SILENT NIGHT, DEADLY NIGHT (1984). What was basically a standard slasher flick emerged as a lightning rod of controversy once the nation got wind that Silent Night, Deadly Night, released approximately six weeks before Christmas, featured a killer who wore a Santa Claus suit while embarking on his reign of mayhem. Young Billy, who (not unlike Batman) witnesses his parents being murdered by a thief, is particularly disturbed that the assailant is sporting a Santa suit. Years later, the 18-year-old Billy (Robert Brian Wilson) loses it at Christmastime and begins slaughtering almost everyone he encounters — all while donning a Santa outfit. Parents protested, Gene Siskel read out the names of the key creative personnel on an episode of At the Movies (“Shame on you!” he admonished), and Leonard Maltin, in his annual Movie Guide, assigned the film his BOMB rating and wrote, “What next – the Easter Bunny as a child molester?” Faced with mounting criticism, the picture was pulled from theaters after a couple of weeks. That’s an awful lot of fuss for a film that, even with the Yuletide slander, really isn’t any more nihilistic than other gruesome horror yarns of the period. It is perhaps even more witless, though, showing little imagination in every department. Nevertheless, the controversy allowed it to become a hit on video, and it was followed by four sequels (one starring Mickey Rooney!) and a 2012 remake.
The new Collector’s Edition Blu-ray of Silent Night, Deadly Night contains both the R-rated, 79-minute theatrical cut and an unrated, 85-minute version. Extras include audio commentary by Wilson and executive producer Scott J. Schneid; separate audio commentary by Schneid, scripter Michael Hickey, composer Perry Botkin and editor Michael Spence; a new making-of featurette; an audio interview with director Charles E. Sellier Jr.; and trailers.
TWIN PEAKS: A LIMITED EVENT SERIES (2017). It’s interesting that two of the best shows of the 1990s were revived in 2017, but the collective disappointment triggered by Twin Peaks and Mystery Science Theater 3000 ultimately meant that you can’t go home (or back 25-odd years) again. Even with the second season of Twin Peaks experiencing some narrative turbulence, the original 1990-1991 run of David Lynch’s brainchild remains one of television’s defining masterpieces, and the thought that Lynch was finally returning to this project – and unshackled by network restrictions, to boot – was great news. But in retrospect, some limitations on Lynch might have been welcome, since this belated third season, known alternately as Twin Peaks: A Limited Event Series and Twin Peaks: The Return, suffers from extreme excess and overkill. To be sure, there’s enough genuine greatness in this 18-episode run that makes the entire project worthwhile viewing, but there’s also enough bloat to reveal that the emperor has no clothes at least part of the time. The best element of this revival is Kyle MacLachlan’s tremendous performances as Agent Dale Cooper (seen far too briefly throughout the series), Bad Dale, and Dougie Jones. The worst part is Lynch largely ignoring established and intriguing characters for the sake of insufferable new ones – instead of more time spent with, say, Audrey Horne (Sherilyn Fenn) or Benjamin Horne (Richard Beymer), we get such pointless additions as Steven Burnett (Caleb Landry Jones) and Wally Brando (Michael Cera). (Admittedly, there are a few new additions that prove engaging, especially a terrific Naomi Watts as Dougie’s wife Janey-E.) Narrative threads run the gamut from fascinating to fruitless; meanwhile, Lynch the writer-director clearly loves Lynch the actor, since he gives him endless comic scenes that prove more annoying than amusing. A mixed bag, to be sure.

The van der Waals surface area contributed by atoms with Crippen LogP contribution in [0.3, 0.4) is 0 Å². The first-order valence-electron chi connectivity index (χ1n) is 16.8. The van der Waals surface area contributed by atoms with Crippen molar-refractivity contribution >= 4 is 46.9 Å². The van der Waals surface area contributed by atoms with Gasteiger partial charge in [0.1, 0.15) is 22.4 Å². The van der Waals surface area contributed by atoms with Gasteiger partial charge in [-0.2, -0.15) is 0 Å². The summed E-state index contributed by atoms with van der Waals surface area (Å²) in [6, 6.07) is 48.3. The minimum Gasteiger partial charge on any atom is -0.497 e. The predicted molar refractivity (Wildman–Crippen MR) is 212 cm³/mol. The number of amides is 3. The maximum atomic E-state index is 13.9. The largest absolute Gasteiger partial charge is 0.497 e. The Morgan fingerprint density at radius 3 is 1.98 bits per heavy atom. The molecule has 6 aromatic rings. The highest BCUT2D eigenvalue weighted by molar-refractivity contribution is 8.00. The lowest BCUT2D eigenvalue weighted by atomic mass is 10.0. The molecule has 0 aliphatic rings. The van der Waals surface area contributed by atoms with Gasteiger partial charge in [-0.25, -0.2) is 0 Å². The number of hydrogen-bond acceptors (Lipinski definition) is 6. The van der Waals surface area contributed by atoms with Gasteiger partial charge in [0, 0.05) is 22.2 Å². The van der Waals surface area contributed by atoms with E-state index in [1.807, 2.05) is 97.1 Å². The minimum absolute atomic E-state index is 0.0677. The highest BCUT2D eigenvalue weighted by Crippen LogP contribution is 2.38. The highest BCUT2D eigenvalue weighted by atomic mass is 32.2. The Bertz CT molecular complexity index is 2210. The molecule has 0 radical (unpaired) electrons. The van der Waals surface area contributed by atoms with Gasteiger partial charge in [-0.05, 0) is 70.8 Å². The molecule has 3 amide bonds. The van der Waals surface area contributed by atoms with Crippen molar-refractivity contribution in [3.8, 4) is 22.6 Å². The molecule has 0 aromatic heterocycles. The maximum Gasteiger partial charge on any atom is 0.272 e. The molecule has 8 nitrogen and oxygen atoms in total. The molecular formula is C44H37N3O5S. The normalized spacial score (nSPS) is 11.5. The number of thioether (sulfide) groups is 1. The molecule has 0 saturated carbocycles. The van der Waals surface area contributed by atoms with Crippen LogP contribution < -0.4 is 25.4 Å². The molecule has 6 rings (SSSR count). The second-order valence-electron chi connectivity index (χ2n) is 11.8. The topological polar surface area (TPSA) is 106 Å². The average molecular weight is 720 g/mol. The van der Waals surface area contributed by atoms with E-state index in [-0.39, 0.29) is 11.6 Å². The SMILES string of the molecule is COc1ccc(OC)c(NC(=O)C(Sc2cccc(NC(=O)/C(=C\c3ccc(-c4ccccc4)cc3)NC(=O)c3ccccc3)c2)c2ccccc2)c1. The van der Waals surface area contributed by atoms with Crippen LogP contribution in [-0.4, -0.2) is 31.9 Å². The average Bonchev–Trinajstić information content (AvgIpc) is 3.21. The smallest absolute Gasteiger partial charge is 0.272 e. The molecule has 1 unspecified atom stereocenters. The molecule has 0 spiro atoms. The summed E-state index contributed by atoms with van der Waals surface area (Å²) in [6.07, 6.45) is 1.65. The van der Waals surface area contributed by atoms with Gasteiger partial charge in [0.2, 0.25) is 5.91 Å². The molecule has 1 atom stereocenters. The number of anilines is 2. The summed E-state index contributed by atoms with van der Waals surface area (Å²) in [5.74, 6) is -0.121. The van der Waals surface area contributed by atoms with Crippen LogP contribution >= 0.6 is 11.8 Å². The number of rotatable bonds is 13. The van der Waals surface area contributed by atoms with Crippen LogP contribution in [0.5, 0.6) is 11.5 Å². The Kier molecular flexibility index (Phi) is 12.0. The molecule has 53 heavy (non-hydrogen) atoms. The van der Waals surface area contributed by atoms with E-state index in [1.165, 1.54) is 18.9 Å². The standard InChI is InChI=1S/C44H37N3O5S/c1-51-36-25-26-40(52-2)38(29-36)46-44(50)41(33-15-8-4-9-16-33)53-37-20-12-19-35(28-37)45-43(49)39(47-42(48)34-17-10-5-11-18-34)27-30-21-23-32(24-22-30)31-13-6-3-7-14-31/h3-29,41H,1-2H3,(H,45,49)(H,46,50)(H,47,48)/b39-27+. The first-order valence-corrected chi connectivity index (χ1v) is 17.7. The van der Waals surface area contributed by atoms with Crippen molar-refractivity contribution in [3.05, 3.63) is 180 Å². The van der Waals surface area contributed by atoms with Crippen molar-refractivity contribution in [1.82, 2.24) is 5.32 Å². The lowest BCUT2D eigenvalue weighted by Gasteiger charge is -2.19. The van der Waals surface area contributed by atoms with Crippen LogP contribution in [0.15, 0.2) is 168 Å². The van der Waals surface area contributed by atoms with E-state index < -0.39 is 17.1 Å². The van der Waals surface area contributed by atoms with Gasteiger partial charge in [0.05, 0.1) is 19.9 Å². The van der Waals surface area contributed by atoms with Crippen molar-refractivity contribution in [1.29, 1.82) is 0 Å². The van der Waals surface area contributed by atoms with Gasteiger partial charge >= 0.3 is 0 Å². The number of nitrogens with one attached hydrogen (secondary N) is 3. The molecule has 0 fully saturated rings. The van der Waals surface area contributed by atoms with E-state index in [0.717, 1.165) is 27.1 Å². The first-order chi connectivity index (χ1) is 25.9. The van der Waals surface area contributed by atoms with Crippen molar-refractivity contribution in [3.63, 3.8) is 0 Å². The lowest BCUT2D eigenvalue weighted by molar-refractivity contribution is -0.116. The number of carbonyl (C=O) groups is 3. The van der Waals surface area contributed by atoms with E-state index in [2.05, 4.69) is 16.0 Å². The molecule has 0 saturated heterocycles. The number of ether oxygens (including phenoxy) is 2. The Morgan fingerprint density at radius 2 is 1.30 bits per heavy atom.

Blu-ray extras include a 5-hour, 10-part behind-the-scenes piece; promo pieces; and a photo gallery.
FROM SCREEN TO STREAM
(Recommended films currently available on streaming services)
PARIAH (2011). Pariah was one of the best films of 2011 that was seen by practically no one: It never played more than 24 theaters, earning a dispiriting $769,000 during its brief run. In a deeply affecting performance, Adepero Oduye stars as Alike, a Brooklyn teen living with her parents (Kim Wayans and Charles Parnell) and little sister (Sahra Mellesse). Mom Audrey has an intense dislike for Alike’s best friend Laura (Pernell Walker), believing her to be a bad influence on her daughter. Of course, it doesn’t work that way: While Laura is indeed a lesbian, Alike’s homosexuality is uniquely her own, and she struggles to come out of her shell enough to find a meaningful relationship while simultaneously making sure not to anger or upset her parental units with the truth. The feature-film debut of writer-director Dee Rees (whose powerful Mudbound is currently making waves on the awards circuit), Pariah exudes confidence and intelligence in equal measure. And in sequences in which Alike has to skirt issues with her well-meaning but misguided parents or when she temporarily ditches Laura in order to hang out with a popular pretty girl (Aasha Davis) who has surprisingly taken an interest in her, Rees makes sure that we feel the tension and frustration inherent in every syllable and every pause — and, crucially, in every character.